During AT&T’s quarterly earnings call, CEO Randall Stevenson blasted the FCC over its leadership in making additional spectrum available to carriers, reports ReadWriteWeb.
Stevenson said that because of AT&T’s spectrum crunch it will be forced to raise prices and take additional actions against the highest data users.
Stevenson’s remarks come as AT&T announced that it sold 9.4 million smartphones including 7.6 million iPhones in the the fourth quarter of 2011.
AT&T is complaining about lack of spectrum. Who do they have to blame for that?
Verizon and Sprint acquired spectrum. AT&T didn’t.
AT&T wanted to buy T-Mobile for $39 billion. It smacked of hubris. AT&T accidentally let it slip, in a filing to the FCC (pdf), that the company was unwilling to spend the $3.8 billion it would cost to push LTE coverage from 80% of the country to 97% — yet the same argument was used to explain their need for a $39 merger with T-Mobile.
If AT&T wanted spectrum they could have bought it for one-tenth the cost – as Verizon did with cable’s AWS spectrum. The $3.6 billion Verizon/Cable deal valued the spectrum at $0.69 per MHz-POP (the number of people covered by each megahertz).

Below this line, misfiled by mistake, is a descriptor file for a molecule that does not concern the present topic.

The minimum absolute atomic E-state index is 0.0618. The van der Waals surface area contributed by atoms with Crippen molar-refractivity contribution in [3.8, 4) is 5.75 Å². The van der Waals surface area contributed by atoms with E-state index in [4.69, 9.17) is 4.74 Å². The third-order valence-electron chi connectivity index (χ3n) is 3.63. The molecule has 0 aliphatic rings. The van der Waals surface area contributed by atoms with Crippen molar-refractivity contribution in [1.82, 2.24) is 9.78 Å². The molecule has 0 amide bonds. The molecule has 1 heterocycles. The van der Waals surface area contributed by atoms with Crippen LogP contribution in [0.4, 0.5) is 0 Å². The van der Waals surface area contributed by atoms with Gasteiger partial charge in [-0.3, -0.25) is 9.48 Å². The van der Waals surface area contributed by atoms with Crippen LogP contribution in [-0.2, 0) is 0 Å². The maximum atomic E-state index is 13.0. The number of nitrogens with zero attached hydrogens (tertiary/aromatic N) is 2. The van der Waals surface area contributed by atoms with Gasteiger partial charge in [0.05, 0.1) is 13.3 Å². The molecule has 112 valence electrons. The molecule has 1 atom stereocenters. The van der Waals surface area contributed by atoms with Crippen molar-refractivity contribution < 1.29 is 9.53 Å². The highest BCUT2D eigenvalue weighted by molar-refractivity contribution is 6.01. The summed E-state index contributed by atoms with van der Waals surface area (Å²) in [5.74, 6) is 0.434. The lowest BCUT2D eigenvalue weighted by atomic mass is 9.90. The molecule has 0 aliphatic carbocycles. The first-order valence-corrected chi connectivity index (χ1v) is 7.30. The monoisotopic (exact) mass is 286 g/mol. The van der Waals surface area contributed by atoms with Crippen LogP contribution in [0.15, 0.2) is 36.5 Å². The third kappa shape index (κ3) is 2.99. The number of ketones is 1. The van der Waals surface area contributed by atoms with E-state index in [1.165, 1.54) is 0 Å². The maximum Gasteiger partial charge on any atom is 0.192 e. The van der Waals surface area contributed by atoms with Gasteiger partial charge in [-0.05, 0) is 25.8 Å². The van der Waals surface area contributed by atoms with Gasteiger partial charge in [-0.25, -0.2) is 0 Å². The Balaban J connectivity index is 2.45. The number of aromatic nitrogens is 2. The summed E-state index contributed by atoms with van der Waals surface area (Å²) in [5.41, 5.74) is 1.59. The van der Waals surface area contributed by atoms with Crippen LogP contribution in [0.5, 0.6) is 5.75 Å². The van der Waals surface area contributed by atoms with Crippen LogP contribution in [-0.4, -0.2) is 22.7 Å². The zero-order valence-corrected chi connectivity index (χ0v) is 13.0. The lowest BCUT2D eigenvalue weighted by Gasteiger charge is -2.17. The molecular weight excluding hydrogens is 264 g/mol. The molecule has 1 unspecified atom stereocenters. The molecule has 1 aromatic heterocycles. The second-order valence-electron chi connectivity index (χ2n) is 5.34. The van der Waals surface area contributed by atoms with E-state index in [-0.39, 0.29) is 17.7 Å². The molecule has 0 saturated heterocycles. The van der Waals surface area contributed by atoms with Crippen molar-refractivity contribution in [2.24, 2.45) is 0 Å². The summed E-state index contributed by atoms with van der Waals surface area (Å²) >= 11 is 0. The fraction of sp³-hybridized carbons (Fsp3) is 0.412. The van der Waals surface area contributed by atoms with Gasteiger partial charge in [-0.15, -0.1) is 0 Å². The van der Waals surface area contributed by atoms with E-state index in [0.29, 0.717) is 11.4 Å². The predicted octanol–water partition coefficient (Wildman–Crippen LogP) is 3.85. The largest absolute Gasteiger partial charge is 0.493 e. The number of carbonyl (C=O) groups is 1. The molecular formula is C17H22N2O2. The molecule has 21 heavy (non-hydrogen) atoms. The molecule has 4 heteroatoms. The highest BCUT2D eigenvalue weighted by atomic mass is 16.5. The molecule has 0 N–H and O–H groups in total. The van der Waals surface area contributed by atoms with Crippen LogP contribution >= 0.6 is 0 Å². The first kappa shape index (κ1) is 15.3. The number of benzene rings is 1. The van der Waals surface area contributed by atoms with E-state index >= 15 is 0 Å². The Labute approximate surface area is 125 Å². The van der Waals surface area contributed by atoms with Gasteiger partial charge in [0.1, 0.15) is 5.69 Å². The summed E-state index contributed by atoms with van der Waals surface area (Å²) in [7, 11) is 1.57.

In psychoanalytic terms, Stevenson’s remarks resemble a phenomena known as transference. The facade is falling.
AT&T has to buy 2.1 GHz MSS spectrum from Dish Networks or buy 2.6 GHz from Sprint. There is no other option.
If AT&T goes with Dish:
- AT&T would have to pay top dollar. Dish says they’re not after a quick buck, they want a hedge against satellite tv. Dish, no doubt, is getting offers from T-Mobile and tech companies like Google.
- AT&T may have problems getting LTE-based iPhones to work on the odd, 2.1 MSS frequency and it will take them 2-3 years to build the network.
- AT&T would have to spend $5B to construct 2.1 MSS infrastructure – and Dish doesn’t even have FCC approval (yet) for terrestrial ATC. T-Mobile might use their current AWS infrastructure. Way cheaper.
If AT&T goes with Sprint:
- They could purchase 40 MHz from Sprint/Clearwire and offer wholesale partnerships with media companies.
- They might offer TD-LTE iPhones, first as a Virtual Operator.
- They would have to spend many billions building out their own dense 2.6 GHz network (and backhaul).
Clearwire and Sprint will offer TD-LTE devices and services this year. Huawei’s E589 personal hotspot uses TD-LTE and supports up to 10 Wi-Fi devices at once with compatibility for FD-LTE, UMTS and GSM. China Mobile’s TD-LTE iPhone will likely work on Clearwire’s network and the cross-compatibility would lower costs.
AT&T could also keep their powder dry and wait until unused television spectrum opens up. But can they afford to wait? Probably not.
AT&T blew it. They’re only human. The iPhone can’t solve their problems.